Is social justice the same as socialized medicine or even communism?

Read all instructions. APA format.. scholar authors only. See references. 3 paragraphs (350 words).

To prepare for this Discussion, you will need to read the assigned chapters, and then consider the following questions:

1. What does social justice mean to you? Is social justice the same as socialized medicine or even communism?

2. The notion of social justice is fairness so that everyone can achieve a certain level of health and wellness. After all, the Constitution guarantees everyone the right to pursue happiness. Is the health care system fair?

3.If you could wave a magic wand and fix the health care system, what is the first thing you would notice indicating that it had changed? Or, in your opinion, do you think it needs to be changed at all?

 

Information on the Discussions

Lancaster (2016) noted that the ethical foundation of public health is rooted in ideals from the Enlightenment, a period of human history characterized by scientific thought, regard for the individual rights, and concerns for the disadvantaged. It marked a period of time from the 1700s to the mid-1850s during which individuals were freed from medieval thinking and embraced concerns for humanity and promotion of social justice. Social justice is founded in the idea that all persons are entitled to an equal share of societal burdens and benefits (Turnock, 2016). Social justice recognizes that there are definite barriers to equal distribution of benefits and burdens, such as class distinctions, heredity, and discrimination or bias due to, for example, sexual preference, race, or gender (Turnock, 2016). Extending the benefits of physical and behavioral science to those who are burdened unequally by disease and poor health is the overarching goal of public health (Turnock, 2016). According to Powers and Faden (2004), no society can be considered just if some segments of the population are afforded less regard and respect because of their socioeconomic status, race, gender, or sexual orientation. The Institute of Medicine defined the purpose of public health as creating the conditions for people to be healthy, which Powers and Faden (2004) viewed as a direct outcome of social justice.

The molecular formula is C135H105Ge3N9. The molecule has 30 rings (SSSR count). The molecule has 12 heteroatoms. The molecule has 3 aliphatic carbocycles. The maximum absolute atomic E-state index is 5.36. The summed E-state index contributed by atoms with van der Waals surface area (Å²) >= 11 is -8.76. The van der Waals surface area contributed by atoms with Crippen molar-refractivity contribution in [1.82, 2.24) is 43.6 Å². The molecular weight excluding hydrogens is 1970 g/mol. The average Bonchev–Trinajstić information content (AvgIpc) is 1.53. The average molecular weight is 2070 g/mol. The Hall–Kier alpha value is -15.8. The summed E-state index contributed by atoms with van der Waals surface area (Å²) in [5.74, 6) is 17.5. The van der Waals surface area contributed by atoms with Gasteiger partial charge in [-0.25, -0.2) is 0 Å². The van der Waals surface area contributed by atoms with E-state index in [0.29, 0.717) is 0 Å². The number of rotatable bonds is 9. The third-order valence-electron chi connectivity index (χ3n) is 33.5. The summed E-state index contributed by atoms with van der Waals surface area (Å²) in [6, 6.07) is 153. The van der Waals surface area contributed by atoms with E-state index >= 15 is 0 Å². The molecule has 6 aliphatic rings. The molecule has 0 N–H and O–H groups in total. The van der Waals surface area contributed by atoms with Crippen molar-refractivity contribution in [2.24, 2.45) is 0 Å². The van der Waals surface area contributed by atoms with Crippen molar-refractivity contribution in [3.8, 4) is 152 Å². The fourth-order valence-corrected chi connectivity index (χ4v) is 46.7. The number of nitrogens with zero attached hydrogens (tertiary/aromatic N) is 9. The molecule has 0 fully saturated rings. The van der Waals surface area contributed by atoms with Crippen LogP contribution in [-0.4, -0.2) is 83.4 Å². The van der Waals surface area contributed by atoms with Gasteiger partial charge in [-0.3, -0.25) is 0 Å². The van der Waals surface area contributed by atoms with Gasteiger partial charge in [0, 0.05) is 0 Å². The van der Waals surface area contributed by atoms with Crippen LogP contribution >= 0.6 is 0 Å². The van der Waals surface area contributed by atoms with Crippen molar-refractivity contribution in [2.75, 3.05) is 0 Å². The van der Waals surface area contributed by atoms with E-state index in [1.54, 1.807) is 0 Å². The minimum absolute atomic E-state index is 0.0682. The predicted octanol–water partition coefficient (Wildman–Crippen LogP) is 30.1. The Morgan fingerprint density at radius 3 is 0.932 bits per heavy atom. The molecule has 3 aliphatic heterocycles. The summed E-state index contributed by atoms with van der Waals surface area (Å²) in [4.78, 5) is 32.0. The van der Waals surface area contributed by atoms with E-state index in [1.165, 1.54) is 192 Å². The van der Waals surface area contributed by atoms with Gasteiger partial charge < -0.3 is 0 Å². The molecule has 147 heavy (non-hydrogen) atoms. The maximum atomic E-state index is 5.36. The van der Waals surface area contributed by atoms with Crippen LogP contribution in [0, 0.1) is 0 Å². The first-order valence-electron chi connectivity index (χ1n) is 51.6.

Nurses play an important role in assuring social justice. Historically, nurses such as Lillian Wald, Mary Brewster, and Florence Nightingale worked tirelessly to assure that the most disadvantaged segments of the population received access to health care. Nurses must continue to be the voice for the underserved to assure access to consistent, efficient, and effective health care (Lancaster, 2016).

References

Stanhope, M., & Lancaster, J. (2016). Public health nursing: Population-centered health care in the community (9th ed.). St. Louis, MO: Elsevier.

  • Chapter 2, “History of Public Health and Public and Community Health Nursing” (pp. 22–43)
  • Chapter 6, “Application of Ethics in the Community” (pp. 121–138)
 

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